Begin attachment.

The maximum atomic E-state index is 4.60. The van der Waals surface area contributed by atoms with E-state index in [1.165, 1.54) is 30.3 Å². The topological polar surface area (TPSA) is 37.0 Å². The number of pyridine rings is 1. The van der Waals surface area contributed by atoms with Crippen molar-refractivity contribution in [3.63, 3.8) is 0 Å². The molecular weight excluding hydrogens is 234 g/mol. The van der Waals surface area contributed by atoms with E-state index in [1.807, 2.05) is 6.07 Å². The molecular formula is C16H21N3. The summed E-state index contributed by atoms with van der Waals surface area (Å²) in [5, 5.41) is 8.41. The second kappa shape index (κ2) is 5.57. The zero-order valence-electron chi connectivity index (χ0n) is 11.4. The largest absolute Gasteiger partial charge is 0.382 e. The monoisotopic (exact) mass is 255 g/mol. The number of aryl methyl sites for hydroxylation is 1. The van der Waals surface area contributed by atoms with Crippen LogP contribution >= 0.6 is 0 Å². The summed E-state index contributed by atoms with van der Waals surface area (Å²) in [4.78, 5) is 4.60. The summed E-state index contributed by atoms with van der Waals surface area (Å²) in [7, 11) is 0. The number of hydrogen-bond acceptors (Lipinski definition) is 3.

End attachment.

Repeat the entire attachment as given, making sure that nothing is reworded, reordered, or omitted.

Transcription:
The maximum atomic E-state index is 4.60. The van der Waals surface area contributed by atoms with E-state index in [1.165, 1.54) is 30.3 Å². The topological polar surface area (TPSA) is 37.0 Å². The number of pyridine rings is 1. The van der Waals surface area contributed by atoms with Crippen molar-refractivity contribution in [3.63, 3.8) is 0 Å². The molecular weight excluding hydrogens is 234 g/mol. The van der Waals surface area contributed by atoms with E-state index in [1.807, 2.05) is 6.07 Å². The molecular formula is C16H21N3. The summed E-state index contributed by atoms with van der Waals surface area (Å²) in [5, 5.41) is 8.41. The second kappa shape index (κ2) is 5.57. The zero-order valence-electron chi connectivity index (χ0n) is 11.4. The largest absolute Gasteiger partial charge is 0.382 e. The monoisotopic (exact) mass is 255 g/mol. The number of aryl methyl sites for hydroxylation is 1. The van der Waals surface area contributed by atoms with Crippen LogP contribution >= 0.6 is 0 Å². The summed E-state index contributed by atoms with van der Waals surface area (Å²) in [4.78, 5) is 4.60. The summed E-state index contributed by atoms with van der Waals surface area (Å²) in [7, 11) is 0. The number of hydrogen-bond acceptors (Lipinski definition) is 3.